25
Jun
08

Mid-week misanthropy, vol. 9

We begin this week’s Misanthropy in what used to be Lake Delton, Wisconsin.  I say “used to be” because the recent heavy rains and flooding have carved a channel between the artificial lake and the Wisconsin River, taking the lake’s water and much of the land on its shores down into the Mississippi river system.  The flooding and outflow destroyed five houses.

Well, the flooding and outflow physically destroyed five houses.  As far as the state’s concerned, those houses — and the land which used to support them — still exist in a legal and taxable sense.

The people who lost their homes last week in the Lake Delton flood are hearing more grim news: They will have to pay the entire 2008 tax bill for their homes even though their properties no longer exist.  Lake Delton Village Clerk-Treasurer Kay Mackesey said property taxes are owed for the value of property as it existed on Jan. 1 — six months before the flood wiped out five homes and drained the lake.

But that’s okay — FEMA will come to their rescue.  Right?  Isn’t that what massively-budgeted federal agencies are supposed to do?

The news about property taxes is a new frustration on top of a steady stream of bad news. [Lake Delton former homeowner Don] Kubenik and other homeowners couldn’t get flood insurance because the village opted out of free federal flood insurance in 2001 in the midst of a dispute with the Federal Emergency Management Agency over where the floodplain lies.

[…]

Tina Pekar, a neighbor who also lost her home in the flood, said FEMA has told her that she may qualify for about $27,000 because she is a year-round resident. That is little solace since she has now learned she has to pay full property taxes, as well as the cost of removing what remains of her home.

Cute.

—-

We’ll head a short way northeast and visit Toronto next, whose mayor, David Miller, is a bit confused about security matters:

“In a day when you can’t bring a large tube of toothpaste on a plane how can you allow guns to wander through Union Station, the biggest transit hub in Canada?” [Miller] asked his colleagues on city council.

Schneier points out that

By that logic, I think we can ban anything from anywhere.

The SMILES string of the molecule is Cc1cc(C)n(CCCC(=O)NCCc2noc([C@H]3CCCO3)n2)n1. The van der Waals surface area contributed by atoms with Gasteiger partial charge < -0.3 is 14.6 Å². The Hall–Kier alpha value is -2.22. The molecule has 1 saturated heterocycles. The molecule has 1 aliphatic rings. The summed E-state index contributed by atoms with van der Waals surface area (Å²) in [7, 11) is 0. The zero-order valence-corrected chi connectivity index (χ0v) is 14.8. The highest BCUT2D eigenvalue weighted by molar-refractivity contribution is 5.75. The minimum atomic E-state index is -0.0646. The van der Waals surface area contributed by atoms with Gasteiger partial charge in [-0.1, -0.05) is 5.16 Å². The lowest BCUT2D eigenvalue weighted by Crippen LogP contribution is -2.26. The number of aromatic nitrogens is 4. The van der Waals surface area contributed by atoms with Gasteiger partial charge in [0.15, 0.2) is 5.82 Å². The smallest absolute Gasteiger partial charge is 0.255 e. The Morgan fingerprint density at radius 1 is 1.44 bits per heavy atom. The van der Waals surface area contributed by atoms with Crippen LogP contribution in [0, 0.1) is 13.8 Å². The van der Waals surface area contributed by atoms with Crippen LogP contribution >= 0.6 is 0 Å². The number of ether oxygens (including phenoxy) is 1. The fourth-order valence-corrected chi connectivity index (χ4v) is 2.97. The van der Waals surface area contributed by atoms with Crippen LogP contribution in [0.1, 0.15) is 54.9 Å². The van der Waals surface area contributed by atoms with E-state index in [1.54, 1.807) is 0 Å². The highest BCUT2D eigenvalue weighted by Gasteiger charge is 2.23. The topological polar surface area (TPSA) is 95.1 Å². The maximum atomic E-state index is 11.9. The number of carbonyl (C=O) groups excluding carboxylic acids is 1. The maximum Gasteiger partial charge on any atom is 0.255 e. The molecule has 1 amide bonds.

Indeed.  Bringing a large tube of toothpaste onto a plane is a rather benign act.  You’d probably endanger more people by buying groceries.  Shall we ban that?

Leaving aside Miller’s jihad against legally-owned guns (which are apparently haunted, if they can “wander through Union Station”), comparing anything to toothpaste-on-airliners regulation is an abject failure of argument by analogy.

—-

Speaking of bizarre security reasoning: pools in Shanghai are banning liquids.

“Pool guests who bring these items must allow them to be opened and inspected. Security personnel will smell them to see whether they are safe or not,” a separate report posted on the city’s sport bureau’s website said (www.shsports.gov.cn).

Something tells me that these security guards are considered trivially expendable by the PRC Leviathan.

But… why pools? Why not schools or libraries or stadia?

—-

And while we’re on the subject of security overreactions:

This is related, but not isomorphic, to the NYPD’s shooting of Amadou Diallo when he produced a wallet.  In the New York fuckup, the cops reacted instinctively and wrongly to something which they thought was a gun.  In the Staffordshire fuckup, the cops carefully surveilled their victim before hauling him in.

Armed police arrested a man listening to his MP3 player and took a sample of his DNA after a fellow commuter mistook the music player for a gun.

Darren Nixon had been waiting at a bus stop in Stoke-on-Trent on his way home from work when a woman saw him reach into his pocket and take out a black Phillips MP3 player. The woman thought it was a pistol and called 999.

Police tracked 28-year-old Nixon using CCTV, sending three cars to follow him. When he got off the bus, armed officers surrounded him. He was driven to a police station, kept in a cell and had his fingerprints, photograph and DNA taken.

He was freed when Staffordshire police realised it was a false alarm – but will now have his DNA stored on a national database for life with a record that he was arrested on suspicion of a firearms offence.

Unusually, Mr. Nixon has received an apology from the Staffordshire plods, though the latter seem awfully pleased with themselves for the efficiency with which they violated Nixon’s person.


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